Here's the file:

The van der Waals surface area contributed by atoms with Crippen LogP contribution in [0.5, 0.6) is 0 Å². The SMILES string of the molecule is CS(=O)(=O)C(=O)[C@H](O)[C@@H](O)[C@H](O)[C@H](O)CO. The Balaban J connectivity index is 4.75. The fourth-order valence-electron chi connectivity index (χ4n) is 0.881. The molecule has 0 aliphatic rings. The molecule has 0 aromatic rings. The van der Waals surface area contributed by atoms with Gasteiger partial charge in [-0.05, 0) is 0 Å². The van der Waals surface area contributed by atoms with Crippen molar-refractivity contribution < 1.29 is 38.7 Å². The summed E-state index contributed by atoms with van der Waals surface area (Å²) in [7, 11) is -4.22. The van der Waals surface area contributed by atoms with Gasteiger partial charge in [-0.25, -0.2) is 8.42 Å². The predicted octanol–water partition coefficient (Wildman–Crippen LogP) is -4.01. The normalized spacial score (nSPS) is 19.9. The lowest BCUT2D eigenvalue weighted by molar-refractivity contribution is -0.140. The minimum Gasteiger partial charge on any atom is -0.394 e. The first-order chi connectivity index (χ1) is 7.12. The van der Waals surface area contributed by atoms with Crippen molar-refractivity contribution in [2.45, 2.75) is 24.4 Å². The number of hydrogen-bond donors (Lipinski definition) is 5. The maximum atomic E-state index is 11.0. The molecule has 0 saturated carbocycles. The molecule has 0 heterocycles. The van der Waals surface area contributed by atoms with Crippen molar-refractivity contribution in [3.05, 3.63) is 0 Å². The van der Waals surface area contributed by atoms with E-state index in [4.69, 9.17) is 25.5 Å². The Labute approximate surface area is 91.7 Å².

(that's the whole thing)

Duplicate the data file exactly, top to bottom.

The van der Waals surface area contributed by atoms with Crippen LogP contribution in [0.5, 0.6) is 0 Å². The SMILES string of the molecule is CS(=O)(=O)C(=O)[C@H](O)[C@@H](O)[C@H](O)[C@H](O)CO. The Balaban J connectivity index is 4.75. The fourth-order valence-electron chi connectivity index (χ4n) is 0.881. The molecule has 0 aliphatic rings. The molecule has 0 aromatic rings. The van der Waals surface area contributed by atoms with Gasteiger partial charge in [-0.05, 0) is 0 Å². The van der Waals surface area contributed by atoms with Crippen molar-refractivity contribution < 1.29 is 38.7 Å². The summed E-state index contributed by atoms with van der Waals surface area (Å²) in [7, 11) is -4.22. The van der Waals surface area contributed by atoms with Gasteiger partial charge in [-0.25, -0.2) is 8.42 Å². The predicted octanol–water partition coefficient (Wildman–Crippen LogP) is -4.01. The normalized spacial score (nSPS) is 19.9. The lowest BCUT2D eigenvalue weighted by molar-refractivity contribution is -0.140. The minimum Gasteiger partial charge on any atom is -0.394 e. The first-order chi connectivity index (χ1) is 7.12. The van der Waals surface area contributed by atoms with Crippen molar-refractivity contribution in [2.45, 2.75) is 24.4 Å². The number of hydrogen-bond donors (Lipinski definition) is 5. The maximum atomic E-state index is 11.0. The molecule has 0 saturated carbocycles. The molecule has 0 heterocycles. The van der Waals surface area contributed by atoms with Crippen molar-refractivity contribution in [3.05, 3.63) is 0 Å². The van der Waals surface area contributed by atoms with E-state index in [4.69, 9.17) is 25.5 Å². The Labute approximate surface area is 91.7 Å².